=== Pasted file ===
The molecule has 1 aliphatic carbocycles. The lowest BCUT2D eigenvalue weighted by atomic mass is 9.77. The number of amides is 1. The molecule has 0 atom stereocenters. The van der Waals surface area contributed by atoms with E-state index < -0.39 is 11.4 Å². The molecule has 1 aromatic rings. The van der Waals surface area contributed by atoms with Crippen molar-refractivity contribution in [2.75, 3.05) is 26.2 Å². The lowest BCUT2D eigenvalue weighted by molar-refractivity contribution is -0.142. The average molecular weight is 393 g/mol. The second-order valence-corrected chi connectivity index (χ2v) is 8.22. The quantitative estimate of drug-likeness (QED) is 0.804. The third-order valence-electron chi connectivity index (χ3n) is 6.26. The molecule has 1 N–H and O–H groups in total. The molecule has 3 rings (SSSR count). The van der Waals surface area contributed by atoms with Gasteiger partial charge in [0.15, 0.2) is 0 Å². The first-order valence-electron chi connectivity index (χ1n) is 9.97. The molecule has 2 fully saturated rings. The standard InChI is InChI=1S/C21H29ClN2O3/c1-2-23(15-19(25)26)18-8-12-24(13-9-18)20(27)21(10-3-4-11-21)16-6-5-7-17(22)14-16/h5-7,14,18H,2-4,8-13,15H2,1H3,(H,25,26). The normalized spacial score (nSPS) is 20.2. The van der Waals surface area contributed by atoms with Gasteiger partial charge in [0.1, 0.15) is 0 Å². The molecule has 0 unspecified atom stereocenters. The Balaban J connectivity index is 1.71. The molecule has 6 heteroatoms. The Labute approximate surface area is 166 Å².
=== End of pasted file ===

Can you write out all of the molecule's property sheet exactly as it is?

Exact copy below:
The molecule has 1 aliphatic carbocycles. The lowest BCUT2D eigenvalue weighted by atomic mass is 9.77. The number of amides is 1. The molecule has 0 atom stereocenters. The van der Waals surface area contributed by atoms with E-state index < -0.39 is 11.4 Å². The molecule has 1 aromatic rings. The van der Waals surface area contributed by atoms with Crippen molar-refractivity contribution in [2.75, 3.05) is 26.2 Å². The lowest BCUT2D eigenvalue weighted by molar-refractivity contribution is -0.142. The average molecular weight is 393 g/mol. The second-order valence-corrected chi connectivity index (χ2v) is 8.22. The quantitative estimate of drug-likeness (QED) is 0.804. The third-order valence-electron chi connectivity index (χ3n) is 6.26. The molecule has 1 N–H and O–H groups in total. The molecule has 3 rings (SSSR count). The van der Waals surface area contributed by atoms with Gasteiger partial charge in [0.15, 0.2) is 0 Å². The first-order valence-electron chi connectivity index (χ1n) is 9.97. The molecule has 2 fully saturated rings. The standard InChI is InChI=1S/C21H29ClN2O3/c1-2-23(15-19(25)26)18-8-12-24(13-9-18)20(27)21(10-3-4-11-21)16-6-5-7-17(22)14-16/h5-7,14,18H,2-4,8-13,15H2,1H3,(H,25,26). The normalized spacial score (nSPS) is 20.2. The van der Waals surface area contributed by atoms with Gasteiger partial charge in [0.1, 0.15) is 0 Å². The molecule has 0 unspecified atom stereocenters. The Balaban J connectivity index is 1.71. The molecule has 6 heteroatoms. The Labute approximate surface area is 166 Å².